How To Make Windows 11 Faster

How To Make Windows 11 Faster – Windows 11 brings several improvements over the previous generation of Windows 10. It is friendlier, faster and more efficient. However, many users, especially those who installed Windows 11 on unsupported devices, may experience performance issues including slowdowns and occasional crashes. While minor issues persist with Insider preview builds, here are some quick ways to speed up Windows 11 and improve usability.

Like previous versions, Windows 11 has many options to get better performance out of your PC. So if you have installed the new Windows on your computer, follow the steps below to get the most out of it.

How To Make Windows 11 Faster

By the way, if you haven’t tried it yet or your machine isn’t compatible, here’s how to install Windows 11 on unsupported PCs. 1. Disable Visual Effects

This Easy Tip On Your Taskbar Will Make Windows 11 Faster

Windows automatically determines performance aspects such as visual effects, memory usage, CPU scheduling, and more for your computer. You can manually tune it to focus more on performance using the steps below.

5. In the options below, select the Show thumbnails instead of icons and Smooth screen font edges check boxes.

This reduces some visual effects, but at the same time, your Windows 11 PC feels much faster and faster, with no stutters or lag. 2. Switch to a performance power plan

A power plan is a combination of system and hardware settings to manage the power consumption of your device. Naturally, it is set to balanced mode. But if you don’t care too much about battery life and want to spend maximum performance, here’s how to switch to High Performance mode:

How To Change Mouse Speed On Windows 11

3. On the next screen, search for the High Performance plan and select it. You can also choose Driver Booster Power Plan for games.

Can’t find high performance? Click Create Power Plan in the sidebar, select High performance and follow the onscreen instructions to add it manually.

The more applications you install on your computer, the longer it takes for Windows to start. You can prevent apps from starting automatically on startup using the steps below.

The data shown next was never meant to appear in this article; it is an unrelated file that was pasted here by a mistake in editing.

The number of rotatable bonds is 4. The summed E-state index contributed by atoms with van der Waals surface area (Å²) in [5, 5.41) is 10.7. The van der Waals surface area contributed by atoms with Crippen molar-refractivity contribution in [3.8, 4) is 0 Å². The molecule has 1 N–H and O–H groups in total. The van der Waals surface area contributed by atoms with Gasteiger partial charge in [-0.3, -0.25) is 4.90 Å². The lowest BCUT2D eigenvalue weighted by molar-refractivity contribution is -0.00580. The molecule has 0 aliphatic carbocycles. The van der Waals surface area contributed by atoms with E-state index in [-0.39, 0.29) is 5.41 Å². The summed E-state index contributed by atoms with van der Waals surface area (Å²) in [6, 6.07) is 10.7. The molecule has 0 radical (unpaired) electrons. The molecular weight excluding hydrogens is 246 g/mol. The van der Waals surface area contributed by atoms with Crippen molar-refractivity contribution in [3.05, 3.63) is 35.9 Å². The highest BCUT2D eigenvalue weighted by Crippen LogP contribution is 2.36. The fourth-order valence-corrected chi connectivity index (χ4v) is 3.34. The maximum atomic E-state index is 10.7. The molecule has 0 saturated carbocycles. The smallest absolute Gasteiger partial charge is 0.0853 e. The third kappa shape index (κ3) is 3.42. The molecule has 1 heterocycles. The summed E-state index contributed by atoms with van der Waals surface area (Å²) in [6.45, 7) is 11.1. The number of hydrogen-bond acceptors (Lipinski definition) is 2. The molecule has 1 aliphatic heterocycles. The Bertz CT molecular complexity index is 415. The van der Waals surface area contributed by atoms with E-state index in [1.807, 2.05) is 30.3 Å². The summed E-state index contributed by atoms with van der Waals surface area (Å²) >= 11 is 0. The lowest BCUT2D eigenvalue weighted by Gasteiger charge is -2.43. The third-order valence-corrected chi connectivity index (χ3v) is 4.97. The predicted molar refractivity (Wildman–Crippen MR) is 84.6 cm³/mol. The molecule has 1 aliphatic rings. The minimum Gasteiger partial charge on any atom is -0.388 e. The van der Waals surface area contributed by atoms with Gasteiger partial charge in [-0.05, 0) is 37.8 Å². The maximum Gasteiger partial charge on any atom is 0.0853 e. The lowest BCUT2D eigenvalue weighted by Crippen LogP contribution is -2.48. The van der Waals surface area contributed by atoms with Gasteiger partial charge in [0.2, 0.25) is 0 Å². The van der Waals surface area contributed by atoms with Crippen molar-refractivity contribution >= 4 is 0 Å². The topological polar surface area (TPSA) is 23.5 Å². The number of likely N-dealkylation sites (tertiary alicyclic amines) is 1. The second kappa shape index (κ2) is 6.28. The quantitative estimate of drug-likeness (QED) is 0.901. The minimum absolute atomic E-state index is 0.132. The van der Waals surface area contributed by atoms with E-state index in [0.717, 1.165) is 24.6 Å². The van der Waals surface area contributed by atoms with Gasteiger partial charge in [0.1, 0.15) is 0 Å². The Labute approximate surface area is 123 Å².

Task Manager allows you to view startup programs and their impact on computer startup time, and you can enable or disable startup programs. Here’s how you can disable startup programs in Windows 11 using the Task Manager:

Microsoft Just Teased Its Next Big Windows 11 Update

OR click the Disable button in the bottom right corner to prevent them from starting at startup. 5. Enable Storage Sense

Windows 11 inherits the Storage Sense feature from Windows 10. It is designed to monitor your computer’s storage and automatically free it up if necessary by deleting unwanted files such as temporary system files, Recycle Bin items, etc.

You can also run Storage Sense by clicking Run Storage Sense below. 6. Delete temporary files

Over time, your computer can fill up with tons of temporary files. This includes thumbnails, downloads, cache, delivery optimization files, update logs, backlink diagnostics, temporary internet files, files from previous versions, and more.

Do It Now! The Latest Windows 11 Update Can Make Your Pc Run Faster

You can delete these temporary files if necessary to free up storage space on your computer. This will definitely have a positive impact on your performance, especially if you are running out of disk space.

Be careful when dealing with “Downloads” because it contains all your downloaded files. If you recently upgraded to Windows 11, your computer may contain files from the previous version. Only remove them if you’re sure you won’t be back anytime soon. 7. Disable notifications

Incessant notifications can break your computer. Fortunately, like the previous version, Windows 11 allows you to turn off notifications.

Turn off notifications only for apps that are not important to you. Otherwise you may miss important signals. Wrap – Enjoy a faster Windows 11

Ways To Make Your Computer Run Faster

These were some useful ways to speed up the new Windows 11 and improve performance. Hope your Windows 11 PC is now running faster and faster than before. Follow all the steps and let me know your experience. If you have anything else to add, get in touch in the comments below. Stay tuned for more articles like this. You can also follow us for instant tech news on Google News or for tips and tricks, smartphone and gadget reviews, join the Telegram Group or subscribe to the YouTube channel for the latest review videos.